To get the sum $7$ we count the pairs $(1,6),(1,6),(2,5),(5,2),(3,4),(4,3)$ to get $\mathscr{P}(S=7)=\dfrac{6}{36}$.
    Last edited by Plato; Feb 26th 2018 at 06:04 AM.
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  5. #5
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    Re: Probability question

    I would do complements. We want at least one die to show a 3. So, first calculate the none of the dice show a 3:

    $\left( \dfrac{2}{3} \right)^4$

    Take 1 minus that, and that is the probability that at least one die shows a 3 (and the maximum number shown is a 3):

    $P[X=3] = 1 - \left( \dfrac{2}{3} \right)^4 = \dfrac{65}{81}$ as Plato expected.

    Next, the probability that X=1 is given by:

    $P[X=1] = \left( \dfrac{1}{3} \right)^4 = \dfrac{1}{81}$.

    This leaves the probability that X=2 as the probability that $X \neq 1$ and $X \neq 3$:

    $P[X=2] = 1 - \dfrac{1}{81} - \dfrac{65}{81} = \dfrac{15}{81} = \dfrac{5}{27}$

    All of this agrees with what Plato is saying. romsek, you are looking only at outcomes. If each outcome were equally likely, then you are correct with your assessment. But, as Plato eluded to, the outcomes are not equally likely.
    Last edited by SlipEternal; Feb 26th 2018 at 06:47 AM.
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  6. #6
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    Re: Probability question

    Quote Originally Posted by Plato View Post
    You did not take in account the possible permutations of the dice.
    For example: $X=2$ the case $(1,1,1,2)$ can occur in four ways.
    All of $(1,1,1,2),(1,1,2,1),(1,2,1,1),(2,1,1,1)$ must be counted for $X=2$

    Consider rolling just two dice in the usual game where we add both together.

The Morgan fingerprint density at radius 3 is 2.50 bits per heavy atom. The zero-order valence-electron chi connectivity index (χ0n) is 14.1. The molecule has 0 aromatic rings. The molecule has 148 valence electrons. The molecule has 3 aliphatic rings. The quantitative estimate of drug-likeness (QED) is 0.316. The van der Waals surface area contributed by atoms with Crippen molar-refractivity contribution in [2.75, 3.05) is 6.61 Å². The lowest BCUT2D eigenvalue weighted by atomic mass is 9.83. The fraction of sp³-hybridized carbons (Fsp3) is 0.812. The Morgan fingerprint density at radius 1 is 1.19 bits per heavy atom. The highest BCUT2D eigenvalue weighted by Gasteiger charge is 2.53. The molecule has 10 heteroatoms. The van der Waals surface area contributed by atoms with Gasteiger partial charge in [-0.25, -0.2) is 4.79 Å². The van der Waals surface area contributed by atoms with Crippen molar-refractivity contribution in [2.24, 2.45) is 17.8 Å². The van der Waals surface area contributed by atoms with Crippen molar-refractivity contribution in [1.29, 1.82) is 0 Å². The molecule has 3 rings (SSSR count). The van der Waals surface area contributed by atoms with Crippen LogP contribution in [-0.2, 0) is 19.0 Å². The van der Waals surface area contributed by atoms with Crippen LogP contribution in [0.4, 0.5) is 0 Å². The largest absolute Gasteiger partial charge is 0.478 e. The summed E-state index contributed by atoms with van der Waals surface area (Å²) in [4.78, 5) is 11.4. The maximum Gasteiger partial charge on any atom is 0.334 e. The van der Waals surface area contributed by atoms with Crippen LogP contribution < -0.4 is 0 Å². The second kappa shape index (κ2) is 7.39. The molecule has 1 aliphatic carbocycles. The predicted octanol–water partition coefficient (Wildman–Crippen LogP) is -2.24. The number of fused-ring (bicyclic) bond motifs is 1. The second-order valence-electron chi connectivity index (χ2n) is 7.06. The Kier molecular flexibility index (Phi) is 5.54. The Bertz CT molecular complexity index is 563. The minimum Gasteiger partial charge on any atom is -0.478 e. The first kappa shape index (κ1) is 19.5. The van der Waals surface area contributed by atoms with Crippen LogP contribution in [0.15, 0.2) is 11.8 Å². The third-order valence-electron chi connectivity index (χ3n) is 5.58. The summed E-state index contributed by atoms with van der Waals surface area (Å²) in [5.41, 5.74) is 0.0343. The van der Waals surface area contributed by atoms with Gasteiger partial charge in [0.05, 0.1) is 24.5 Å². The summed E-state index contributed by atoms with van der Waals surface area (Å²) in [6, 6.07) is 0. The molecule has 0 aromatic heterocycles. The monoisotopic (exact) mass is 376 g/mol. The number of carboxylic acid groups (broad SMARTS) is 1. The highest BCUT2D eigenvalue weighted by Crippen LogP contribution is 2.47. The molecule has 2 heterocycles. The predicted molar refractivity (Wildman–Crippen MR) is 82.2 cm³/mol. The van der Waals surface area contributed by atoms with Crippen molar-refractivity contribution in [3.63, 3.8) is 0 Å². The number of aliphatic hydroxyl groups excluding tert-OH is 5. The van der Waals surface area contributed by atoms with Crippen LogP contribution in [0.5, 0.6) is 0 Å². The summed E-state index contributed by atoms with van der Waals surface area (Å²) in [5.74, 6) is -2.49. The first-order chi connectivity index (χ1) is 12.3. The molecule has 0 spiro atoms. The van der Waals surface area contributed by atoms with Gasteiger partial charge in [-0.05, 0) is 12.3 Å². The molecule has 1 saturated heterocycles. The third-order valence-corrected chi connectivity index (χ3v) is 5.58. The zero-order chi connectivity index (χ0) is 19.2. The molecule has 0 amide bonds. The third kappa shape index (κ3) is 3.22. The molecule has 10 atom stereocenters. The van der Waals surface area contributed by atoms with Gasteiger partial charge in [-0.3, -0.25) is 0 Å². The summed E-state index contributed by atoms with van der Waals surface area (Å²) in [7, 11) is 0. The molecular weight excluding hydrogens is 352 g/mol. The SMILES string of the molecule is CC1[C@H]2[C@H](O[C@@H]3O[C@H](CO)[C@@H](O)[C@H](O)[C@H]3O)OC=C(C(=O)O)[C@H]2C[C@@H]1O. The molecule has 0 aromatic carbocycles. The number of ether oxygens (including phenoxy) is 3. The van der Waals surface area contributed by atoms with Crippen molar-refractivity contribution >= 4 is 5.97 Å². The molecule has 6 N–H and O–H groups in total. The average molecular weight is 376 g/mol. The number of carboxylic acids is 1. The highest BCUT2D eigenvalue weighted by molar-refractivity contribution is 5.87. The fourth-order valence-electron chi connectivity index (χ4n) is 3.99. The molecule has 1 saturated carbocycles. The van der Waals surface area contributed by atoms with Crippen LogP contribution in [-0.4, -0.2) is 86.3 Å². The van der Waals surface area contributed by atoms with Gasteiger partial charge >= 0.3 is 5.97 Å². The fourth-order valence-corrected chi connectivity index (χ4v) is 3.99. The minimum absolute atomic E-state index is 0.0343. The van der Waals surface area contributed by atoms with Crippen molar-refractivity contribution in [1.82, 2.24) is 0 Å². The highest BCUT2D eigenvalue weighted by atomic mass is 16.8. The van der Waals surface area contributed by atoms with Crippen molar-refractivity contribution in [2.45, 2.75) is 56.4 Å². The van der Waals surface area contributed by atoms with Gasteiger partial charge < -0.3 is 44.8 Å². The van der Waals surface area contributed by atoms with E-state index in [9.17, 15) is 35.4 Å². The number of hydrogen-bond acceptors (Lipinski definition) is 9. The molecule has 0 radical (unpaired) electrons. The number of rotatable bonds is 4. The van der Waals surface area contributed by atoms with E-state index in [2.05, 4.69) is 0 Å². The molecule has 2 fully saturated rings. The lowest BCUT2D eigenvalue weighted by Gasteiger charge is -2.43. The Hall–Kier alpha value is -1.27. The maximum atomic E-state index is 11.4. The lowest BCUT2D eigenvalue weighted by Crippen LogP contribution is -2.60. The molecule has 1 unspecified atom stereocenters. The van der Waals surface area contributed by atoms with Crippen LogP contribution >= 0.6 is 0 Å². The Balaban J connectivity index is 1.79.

$\begin{array}{*{20}{c}}{(1,1)}&{(1,2)}&{(1,3)}&{( 1,4)}&{(1,5)}&{(1,6)}\\{(2,1)}&{(2,2)}&{(2,3)}&{(2 ,4)}&{(2,5)}&{(2,6)}\\{(3,1)}&{(3,2)}&{(3,3)}&{(3, 4)}&{(3,5)}&{(3,6)}\\{(4,1)}&{(4,2)}&{(4,3)}&{(4,4 )}&{(4,5)}&{(4,6)}\\{(5,1)}&{(5,2)}&{(5,3)}&{(5,4) }&{(5,5)}&{(5,6)}\\{(6,1)}&{(6,2)}&{(6,3)}&{(6,4)} &{(6,5)}&{(6,6)}\end{array}$
    To get the sum $7$ we count the pairs $(1,6),(1,6),(2,5),(5,2),(3,4),(4,3)$ to get $\mathscr{P}(S=7)=\dfrac{6}{36}$.
    since when do we care about order with dice rolls?
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  7. #7
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    Re: Probability question

    Quote Originally Posted by romsek View Post
    since when do we care about order with dice rolls?
    We don't care about order with dice rolls. But, there are two distinct dice being rolled. We only care about outcomes. So, in Plato's example, he is looking at the sum of the dice. We don't care the order the dice were rolled. But, the different outcomes have different probabilities that can be found by considering the order of the dice. So, here are the outcomes we care about (we don't mention any order of the dice, as their order was removed by calculating the probabilities of each outcome):

    Code:
    Outcome   Probability
       2         1/36
       3         2/36
       4         3/36
       5         4/36
       6         5/36
       7         6/36
       8         5/36
       9         4/36
       10        3/36
       11        2/36
       12        1/36
    Next, let's consider probabilities for each of the outcomes you found:

    Code:
     Outcome   Probability
    (1,1,1,1)     1/81
    (1,1,1,2)     4/81
    (1,1,1,3)     4/81
    (1,1,2,2)     6/81
    (1,1,2,3)     12/81
    (1,1,3,3)     6/81
    (1,2,2,2)     4/81
    (1,2,2,3)     12/81
    (1,2,3,3)     12/81
    (1,3,3,3)     4/81
    (2,2,2,2)     1/81
    (2,2,2,3)     4/81
    (2,2,3,3)     6/81
    (2,3,3,3)     4/81
    (3,3,3,3)     1/81
    Different outcomes have different probabilities of occurring.
    Last edited by SlipEternal; Feb 26th 2018 at 09:03 AM.